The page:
• Date heard (include year)

  • Time heard (don’t forget the AM/PM, or you can use 24-hour time)

  • Frequency heard on

  • Some basic details of what you heard including any specific verbiage used to identiffy the station (slogans, branding, etc.)

PHASE II:  Getting organized

YOUR LOGBOOK – Your logbook can be as simple as a spiral notebook, a piece of paper, a small journal or even a spreadsheet or database you keep on your computer.  You can also purchase one from the ARRL (this is what I have used for nearly 30 years, though I do now also keep a database for stat tracking) or from some of the radio clubs.  A basic radio log should contain the fields mentioned in the above section in addition to any additional data a DXer wants to track for themselves.  It can be a paper log or can be computerized in a spreadsheet, database or dedicated logging program.. 

  • Another logging tool that many DXers, myself included, use is a ‘master log’.  You get a large 3 or 5-subject notebook and you put a single frequency on each page.  Then, when you log a station, you add that station to a running total for that frequency.  This will help you as you accumulate more station logs to know if you have logged a station previously (without having to search through your logbook).  If you include some basic details such as date/time heard and format/branding information, it can help you identify if the station you are hearing is one you have heard before. 

A logbook is an important part of any DXer's shack.  This is where you store details on stations heard.  In addition to allowing a DXer to track their receptions, it can be rewarding to review previous DX catches and reminisce!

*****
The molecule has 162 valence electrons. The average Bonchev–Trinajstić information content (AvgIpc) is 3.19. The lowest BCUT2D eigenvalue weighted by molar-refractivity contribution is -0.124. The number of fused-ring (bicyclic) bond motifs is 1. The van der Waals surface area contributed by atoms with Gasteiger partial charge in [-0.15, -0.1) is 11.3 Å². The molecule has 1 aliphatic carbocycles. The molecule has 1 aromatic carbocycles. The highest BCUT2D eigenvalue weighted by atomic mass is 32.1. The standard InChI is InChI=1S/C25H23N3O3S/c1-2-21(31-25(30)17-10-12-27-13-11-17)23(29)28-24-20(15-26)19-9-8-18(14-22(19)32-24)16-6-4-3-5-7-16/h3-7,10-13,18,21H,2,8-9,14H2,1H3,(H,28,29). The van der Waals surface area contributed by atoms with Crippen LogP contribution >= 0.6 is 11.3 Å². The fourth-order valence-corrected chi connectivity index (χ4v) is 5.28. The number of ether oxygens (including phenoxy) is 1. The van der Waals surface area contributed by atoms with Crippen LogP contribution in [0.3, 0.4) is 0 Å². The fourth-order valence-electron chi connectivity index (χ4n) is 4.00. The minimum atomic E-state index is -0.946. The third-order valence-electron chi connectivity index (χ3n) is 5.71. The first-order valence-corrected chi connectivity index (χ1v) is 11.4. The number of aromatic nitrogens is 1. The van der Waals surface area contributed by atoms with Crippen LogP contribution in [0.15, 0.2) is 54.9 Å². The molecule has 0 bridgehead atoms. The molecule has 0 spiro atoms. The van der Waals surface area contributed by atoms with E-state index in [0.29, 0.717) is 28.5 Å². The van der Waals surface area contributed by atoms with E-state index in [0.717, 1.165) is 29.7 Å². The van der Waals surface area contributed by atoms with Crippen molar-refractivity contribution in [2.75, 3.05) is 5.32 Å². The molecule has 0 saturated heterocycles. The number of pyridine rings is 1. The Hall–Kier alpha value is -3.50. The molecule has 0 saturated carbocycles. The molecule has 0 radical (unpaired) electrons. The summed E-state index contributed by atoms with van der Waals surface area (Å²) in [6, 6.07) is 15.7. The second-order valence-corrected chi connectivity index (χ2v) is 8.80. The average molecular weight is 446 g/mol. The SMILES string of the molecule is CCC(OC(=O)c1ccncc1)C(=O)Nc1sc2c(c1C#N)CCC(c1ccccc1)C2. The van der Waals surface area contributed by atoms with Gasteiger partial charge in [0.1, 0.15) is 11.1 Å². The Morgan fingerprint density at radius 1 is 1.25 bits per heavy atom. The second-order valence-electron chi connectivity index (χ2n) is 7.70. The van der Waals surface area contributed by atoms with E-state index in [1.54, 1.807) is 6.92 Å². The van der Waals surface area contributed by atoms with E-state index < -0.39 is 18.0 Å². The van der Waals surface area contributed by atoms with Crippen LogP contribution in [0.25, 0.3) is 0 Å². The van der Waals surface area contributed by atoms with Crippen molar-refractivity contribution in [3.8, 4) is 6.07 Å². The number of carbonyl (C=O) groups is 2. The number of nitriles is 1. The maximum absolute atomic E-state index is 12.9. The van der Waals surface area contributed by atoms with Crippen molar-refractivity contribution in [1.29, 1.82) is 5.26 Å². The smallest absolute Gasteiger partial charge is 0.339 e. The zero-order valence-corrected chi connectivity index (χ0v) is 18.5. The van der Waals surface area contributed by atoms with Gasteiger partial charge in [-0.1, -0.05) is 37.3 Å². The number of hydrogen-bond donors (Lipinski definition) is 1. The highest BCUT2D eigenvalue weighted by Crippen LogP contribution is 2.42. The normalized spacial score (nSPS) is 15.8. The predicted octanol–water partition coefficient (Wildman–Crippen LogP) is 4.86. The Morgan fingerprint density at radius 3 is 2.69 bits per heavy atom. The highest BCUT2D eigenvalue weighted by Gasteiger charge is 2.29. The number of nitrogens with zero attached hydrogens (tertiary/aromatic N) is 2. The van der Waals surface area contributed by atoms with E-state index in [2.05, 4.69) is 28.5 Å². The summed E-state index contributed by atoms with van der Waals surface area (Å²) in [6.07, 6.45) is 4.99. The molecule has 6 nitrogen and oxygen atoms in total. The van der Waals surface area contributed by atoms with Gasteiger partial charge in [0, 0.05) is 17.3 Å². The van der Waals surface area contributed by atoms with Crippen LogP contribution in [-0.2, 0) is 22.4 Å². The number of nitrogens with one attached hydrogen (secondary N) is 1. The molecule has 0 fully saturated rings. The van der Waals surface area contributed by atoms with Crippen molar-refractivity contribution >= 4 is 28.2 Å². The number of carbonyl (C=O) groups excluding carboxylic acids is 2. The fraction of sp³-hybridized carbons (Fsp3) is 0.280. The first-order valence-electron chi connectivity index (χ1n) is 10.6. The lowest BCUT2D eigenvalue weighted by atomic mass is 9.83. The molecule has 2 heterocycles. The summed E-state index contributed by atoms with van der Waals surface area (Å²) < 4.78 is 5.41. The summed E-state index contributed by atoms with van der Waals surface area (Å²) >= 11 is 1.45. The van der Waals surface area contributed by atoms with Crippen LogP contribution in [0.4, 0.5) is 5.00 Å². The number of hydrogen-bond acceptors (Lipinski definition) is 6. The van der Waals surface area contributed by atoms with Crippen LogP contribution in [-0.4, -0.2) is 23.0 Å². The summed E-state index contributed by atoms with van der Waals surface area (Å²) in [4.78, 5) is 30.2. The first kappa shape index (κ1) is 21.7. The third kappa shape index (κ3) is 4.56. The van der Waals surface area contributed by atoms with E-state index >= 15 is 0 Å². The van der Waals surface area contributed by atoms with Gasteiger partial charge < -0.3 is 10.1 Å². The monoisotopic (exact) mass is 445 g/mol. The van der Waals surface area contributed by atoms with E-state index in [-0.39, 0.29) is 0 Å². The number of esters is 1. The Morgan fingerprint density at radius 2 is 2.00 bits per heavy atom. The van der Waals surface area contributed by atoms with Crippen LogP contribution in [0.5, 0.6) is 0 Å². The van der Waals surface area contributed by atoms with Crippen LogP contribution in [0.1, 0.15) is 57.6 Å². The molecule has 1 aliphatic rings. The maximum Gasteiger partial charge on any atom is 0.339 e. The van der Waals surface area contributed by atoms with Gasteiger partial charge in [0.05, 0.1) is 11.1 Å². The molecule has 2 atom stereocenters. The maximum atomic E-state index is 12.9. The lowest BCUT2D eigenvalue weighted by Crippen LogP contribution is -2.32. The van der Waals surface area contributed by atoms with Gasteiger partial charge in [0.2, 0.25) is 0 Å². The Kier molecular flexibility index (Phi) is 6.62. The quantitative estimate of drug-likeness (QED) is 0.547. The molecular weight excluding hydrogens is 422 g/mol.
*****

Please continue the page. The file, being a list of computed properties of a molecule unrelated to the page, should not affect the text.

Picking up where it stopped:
PHASE III:  Getting Serious

A DEDICATED COMM RECEIVER/SDR - As you continue to advance with your knowledge and interest in the hobby, it is likely you might be interested in obtaining a more advanced receiver to be used specifically for DX purposes.  How advanced depends largely on your budget, there are models that run anywhere from $100-$200 all the way to $1000 or more!  Some things to consider:

  • A software-defined radio (SDR) is something that DXers are increasingly relying on as a catch-all solution for their DX needs.  The advancements in this specific niche of the industry has increased performance while keeping costs very low.  Depending on the model you choose, these often have wide frequency coverages (including both AM AND FM radio most of the time) and are compact and increasingly affordable.  For an SDR on the market today that runs in the $150-$250 range​, you can equal of exceed the performance of SDRs that used to cost well over $1000!  When you add in the recording capabilities of SDRs and the ability to grab an entire AM band at once or a large portion of an FM band at once, for later thorough review, an SDR is often the clear choice for a DXer to have in their collection.

  • If you still prefer the knobs and buttons of a traditional communications receiver, you can find many great solutions on eBay that will suit your needs.  Check out our Receiver Roundup section of both the AM DXing and FM DXing pages for some recommendations.

  • For FM DXers, this may be an SDR or can be a specific FM high-performance receiver such as the Sony XDR-F1HD.  These high performing FM radios usually come at a price premium but their performance is legendary!

ESSENTIAL TOOLS - In addition to your logbook, the following tools can be an essential part of any AM or FM DXers DX pursuits.  You may find other elements to be essential and every DXer has their own preferences, but the following are widely used and considered essential by most DXers:

  • National Radio Club's NRC AM Log​ - For more than 40 years, this has been THE go-to for every AM DXer for a comprehensive listing of AM radio stations in the United Staes, Canada and Puerto Rico.  While general station listings can be found elsewhere online, etc. there is no single source that provides the depth of information that you will find in the NRC Log.  Simply put, I cannot AM DX without it.